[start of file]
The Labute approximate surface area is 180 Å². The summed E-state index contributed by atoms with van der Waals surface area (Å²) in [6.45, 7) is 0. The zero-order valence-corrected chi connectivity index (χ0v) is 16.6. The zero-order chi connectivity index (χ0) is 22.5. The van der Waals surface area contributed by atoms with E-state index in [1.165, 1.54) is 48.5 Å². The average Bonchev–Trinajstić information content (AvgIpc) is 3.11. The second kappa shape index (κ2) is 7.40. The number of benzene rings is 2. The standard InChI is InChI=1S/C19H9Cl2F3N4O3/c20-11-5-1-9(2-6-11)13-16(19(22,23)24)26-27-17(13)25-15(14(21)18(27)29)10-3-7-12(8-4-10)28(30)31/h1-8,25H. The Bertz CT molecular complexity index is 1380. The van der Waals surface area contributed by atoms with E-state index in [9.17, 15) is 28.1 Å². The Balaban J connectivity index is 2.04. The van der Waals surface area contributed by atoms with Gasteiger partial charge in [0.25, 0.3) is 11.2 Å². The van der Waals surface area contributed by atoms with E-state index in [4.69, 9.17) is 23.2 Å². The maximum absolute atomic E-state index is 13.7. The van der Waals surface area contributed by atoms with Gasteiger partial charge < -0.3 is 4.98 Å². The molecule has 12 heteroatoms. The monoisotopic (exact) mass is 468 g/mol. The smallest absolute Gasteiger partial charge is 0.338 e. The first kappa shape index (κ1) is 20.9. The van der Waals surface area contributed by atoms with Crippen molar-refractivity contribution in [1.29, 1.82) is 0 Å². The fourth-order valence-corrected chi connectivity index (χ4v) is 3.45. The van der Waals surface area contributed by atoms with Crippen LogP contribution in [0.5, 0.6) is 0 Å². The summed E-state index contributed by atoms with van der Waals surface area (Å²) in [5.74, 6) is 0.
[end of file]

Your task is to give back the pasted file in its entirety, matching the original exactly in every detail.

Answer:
The Labute approximate surface area is 180 Å². The summed E-state index contributed by atoms with van der Waals surface area (Å²) in [6.45, 7) is 0. The zero-order valence-corrected chi connectivity index (χ0v) is 16.6. The zero-order chi connectivity index (χ0) is 22.5. The van der Waals surface area contributed by atoms with E-state index in [1.165, 1.54) is 48.5 Å². The average Bonchev–Trinajstić information content (AvgIpc) is 3.11. The second kappa shape index (κ2) is 7.40. The number of benzene rings is 2. The standard InChI is InChI=1S/C19H9Cl2F3N4O3/c20-11-5-1-9(2-6-11)13-16(19(22,23)24)26-27-17(13)25-15(14(21)18(27)29)10-3-7-12(8-4-10)28(30)31/h1-8,25H. The Bertz CT molecular complexity index is 1380. The van der Waals surface area contributed by atoms with E-state index in [9.17, 15) is 28.1 Å². The Balaban J connectivity index is 2.04. The van der Waals surface area contributed by atoms with Gasteiger partial charge in [0.25, 0.3) is 11.2 Å². The van der Waals surface area contributed by atoms with E-state index in [4.69, 9.17) is 23.2 Å². The maximum absolute atomic E-state index is 13.7. The van der Waals surface area contributed by atoms with Gasteiger partial charge < -0.3 is 4.98 Å². The molecule has 12 heteroatoms. The monoisotopic (exact) mass is 468 g/mol. The smallest absolute Gasteiger partial charge is 0.338 e. The first kappa shape index (κ1) is 20.9. The van der Waals surface area contributed by atoms with Crippen molar-refractivity contribution in [1.29, 1.82) is 0 Å². The fourth-order valence-corrected chi connectivity index (χ4v) is 3.45. The van der Waals surface area contributed by atoms with Crippen LogP contribution in [0.5, 0.6) is 0 Å². The summed E-state index contributed by atoms with van der Waals surface area (Å²) in [5.74, 6) is 0.